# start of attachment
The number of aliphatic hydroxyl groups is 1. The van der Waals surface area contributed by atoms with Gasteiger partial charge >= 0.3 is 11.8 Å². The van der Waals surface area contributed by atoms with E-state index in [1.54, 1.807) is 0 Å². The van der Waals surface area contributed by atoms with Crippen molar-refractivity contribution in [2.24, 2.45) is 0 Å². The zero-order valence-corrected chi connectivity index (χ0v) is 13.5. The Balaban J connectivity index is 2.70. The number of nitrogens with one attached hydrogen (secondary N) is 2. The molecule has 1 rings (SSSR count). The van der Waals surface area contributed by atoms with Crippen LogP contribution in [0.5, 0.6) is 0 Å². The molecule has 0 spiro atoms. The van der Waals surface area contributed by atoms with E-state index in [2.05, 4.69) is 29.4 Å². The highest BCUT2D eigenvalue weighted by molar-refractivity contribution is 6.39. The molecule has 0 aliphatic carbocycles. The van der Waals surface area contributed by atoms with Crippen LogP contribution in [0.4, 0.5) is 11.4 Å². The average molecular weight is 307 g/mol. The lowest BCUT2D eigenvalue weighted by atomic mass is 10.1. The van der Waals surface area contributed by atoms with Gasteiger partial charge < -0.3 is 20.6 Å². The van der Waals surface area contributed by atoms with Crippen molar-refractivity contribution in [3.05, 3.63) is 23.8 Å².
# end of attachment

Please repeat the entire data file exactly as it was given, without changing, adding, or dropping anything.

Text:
The number of aliphatic hydroxyl groups is 1. The van der Waals surface area contributed by atoms with Gasteiger partial charge >= 0.3 is 11.8 Å². The van der Waals surface area contributed by atoms with E-state index in [1.54, 1.807) is 0 Å². The van der Waals surface area contributed by atoms with Crippen molar-refractivity contribution in [2.24, 2.45) is 0 Å². The zero-order valence-corrected chi connectivity index (χ0v) is 13.5. The Balaban J connectivity index is 2.70. The number of nitrogens with one attached hydrogen (secondary N) is 2. The molecule has 1 rings (SSSR count). The van der Waals surface area contributed by atoms with Crippen LogP contribution in [0.5, 0.6) is 0 Å². The molecule has 0 spiro atoms. The van der Waals surface area contributed by atoms with E-state index in [2.05, 4.69) is 29.4 Å². The highest BCUT2D eigenvalue weighted by molar-refractivity contribution is 6.39. The molecule has 0 aliphatic carbocycles. The van der Waals surface area contributed by atoms with Crippen LogP contribution in [0.4, 0.5) is 11.4 Å². The average molecular weight is 307 g/mol. The lowest BCUT2D eigenvalue weighted by atomic mass is 10.1. The van der Waals surface area contributed by atoms with Gasteiger partial charge < -0.3 is 20.6 Å². The van der Waals surface area contributed by atoms with Crippen molar-refractivity contribution in [3.05, 3.63) is 23.8 Å².